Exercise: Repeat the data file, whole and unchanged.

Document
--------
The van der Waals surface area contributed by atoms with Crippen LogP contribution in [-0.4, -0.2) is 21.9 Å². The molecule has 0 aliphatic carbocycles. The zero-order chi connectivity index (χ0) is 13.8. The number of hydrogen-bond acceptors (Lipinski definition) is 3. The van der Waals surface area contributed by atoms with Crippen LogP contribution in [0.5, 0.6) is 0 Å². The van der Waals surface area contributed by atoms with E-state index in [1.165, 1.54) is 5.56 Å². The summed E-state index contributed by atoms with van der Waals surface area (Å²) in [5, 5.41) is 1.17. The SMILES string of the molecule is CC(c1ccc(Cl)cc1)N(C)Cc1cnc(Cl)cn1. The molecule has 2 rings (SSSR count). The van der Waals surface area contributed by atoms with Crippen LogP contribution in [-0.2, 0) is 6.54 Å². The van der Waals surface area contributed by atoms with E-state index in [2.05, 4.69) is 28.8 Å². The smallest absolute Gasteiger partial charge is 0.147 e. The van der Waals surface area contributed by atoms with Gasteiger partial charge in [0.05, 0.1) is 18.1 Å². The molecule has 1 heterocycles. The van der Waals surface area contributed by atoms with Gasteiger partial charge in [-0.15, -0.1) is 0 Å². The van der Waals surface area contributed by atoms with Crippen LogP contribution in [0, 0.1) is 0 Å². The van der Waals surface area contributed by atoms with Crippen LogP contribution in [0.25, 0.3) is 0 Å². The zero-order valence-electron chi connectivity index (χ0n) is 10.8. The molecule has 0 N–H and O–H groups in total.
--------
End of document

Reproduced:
The van der Waals surface area contributed by atoms with Crippen LogP contribution in [-0.4, -0.2) is 21.9 Å². The molecule has 0 aliphatic carbocycles. The zero-order chi connectivity index (χ0) is 13.8. The number of hydrogen-bond acceptors (Lipinski definition) is 3. The van der Waals surface area contributed by atoms with Crippen LogP contribution in [0.5, 0.6) is 0 Å². The van der Waals surface area contributed by atoms with E-state index in [1.165, 1.54) is 5.56 Å². The summed E-state index contributed by atoms with van der Waals surface area (Å²) in [5, 5.41) is 1.17. The SMILES string of the molecule is CC(c1ccc(Cl)cc1)N(C)Cc1cnc(Cl)cn1. The molecule has 2 rings (SSSR count). The van der Waals surface area contributed by atoms with Crippen LogP contribution in [-0.2, 0) is 6.54 Å². The van der Waals surface area contributed by atoms with E-state index in [2.05, 4.69) is 28.8 Å². The smallest absolute Gasteiger partial charge is 0.147 e. The van der Waals surface area contributed by atoms with Gasteiger partial charge in [0.05, 0.1) is 18.1 Å². The molecule has 1 heterocycles. The van der Waals surface area contributed by atoms with Gasteiger partial charge in [-0.15, -0.1) is 0 Å². The van der Waals surface area contributed by atoms with Crippen LogP contribution in [0, 0.1) is 0 Å². The van der Waals surface area contributed by atoms with Crippen LogP contribution in [0.25, 0.3) is 0 Å². The zero-order valence-electron chi connectivity index (χ0n) is 10.8. The molecule has 0 N–H and O–H groups in total.